Recklessness in terms of assault is established where the accused foresees the likelihood of inflicting injury or fear, and ignores the risk.
If the police are able to prove the above elements beyond reasonable doubt, you will still be found not guilty if any of the following defences can be established:
Contact our offices in Sydney, Parramatta, Blacktown or Redfern to organise a time for one of our criminal lawyers to advise you of your prospects of successfully defending the charge of Resisting, hindering or wilfully obstructing a police officer.
If you agree that you have committed the offence (and the police are able to prove so), it is best to plead guilty as you will normally receive a discount on sentence and it will demonstrate remorse and contrition. Alternatively, it may be the case that one of our experienced solicitors can negotiate with prosecutors for you to plead guilty to less serious facts or even a less serious charge.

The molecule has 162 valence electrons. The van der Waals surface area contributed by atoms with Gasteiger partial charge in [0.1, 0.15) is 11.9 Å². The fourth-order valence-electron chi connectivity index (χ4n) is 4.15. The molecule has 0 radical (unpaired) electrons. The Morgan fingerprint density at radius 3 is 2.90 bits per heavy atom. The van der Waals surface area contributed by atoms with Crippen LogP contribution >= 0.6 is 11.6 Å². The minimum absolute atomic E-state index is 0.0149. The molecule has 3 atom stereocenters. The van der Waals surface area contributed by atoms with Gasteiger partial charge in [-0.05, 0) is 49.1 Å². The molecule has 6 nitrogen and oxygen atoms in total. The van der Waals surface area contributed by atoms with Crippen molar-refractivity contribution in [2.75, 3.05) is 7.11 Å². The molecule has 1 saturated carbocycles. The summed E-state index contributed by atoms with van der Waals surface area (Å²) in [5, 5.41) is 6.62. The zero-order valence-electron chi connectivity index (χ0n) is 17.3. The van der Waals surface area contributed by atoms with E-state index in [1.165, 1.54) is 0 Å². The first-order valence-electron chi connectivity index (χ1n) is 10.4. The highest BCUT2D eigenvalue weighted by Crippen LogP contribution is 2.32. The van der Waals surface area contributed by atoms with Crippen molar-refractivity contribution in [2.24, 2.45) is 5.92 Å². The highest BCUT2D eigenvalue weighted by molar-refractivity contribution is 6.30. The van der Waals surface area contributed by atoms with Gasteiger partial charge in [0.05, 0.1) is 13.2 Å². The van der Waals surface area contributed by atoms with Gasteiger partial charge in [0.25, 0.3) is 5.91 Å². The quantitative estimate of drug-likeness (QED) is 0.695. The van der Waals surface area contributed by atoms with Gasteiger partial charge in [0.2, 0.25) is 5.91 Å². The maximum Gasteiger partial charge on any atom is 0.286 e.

An offence of Resisting, hindering or wilfully obstructing a police officer pursuant to section 58 of the Crimes Act carries a maximum penalty of 5 years imprisonment in the District Court and 2 years imprisonment if the matter is dealt with in the Local Court. An offence of Resisting, hindering or wilfully obstructing a police officer pursuant to section 546C of the Crimes Act carries a maximum penalty of 12 months imprisonment and/or a fine of $1,100.00. However, these maximum penalties are typically reserved for the worst offenders.
Our solicitors have a proven track record of not only keeping our clients out of gaol but also, depending on the seriousness of the allegation, having the offence dealt with by way of section 10 of the Crimes (Sentencing Procedure) Act, meaning no conviction will be recorded, there is no other penalty and you will have no criminal record. To find out more about a section 10, click here.
Penalties that a court can impose in NSW are:
- Section 10 – No conviction recorded
- Section 9 – Good behaviour bond
- Community service order
- Section 12 – Suspended sentence
- Intensive correction order
- Home detention
- Full time imprisonment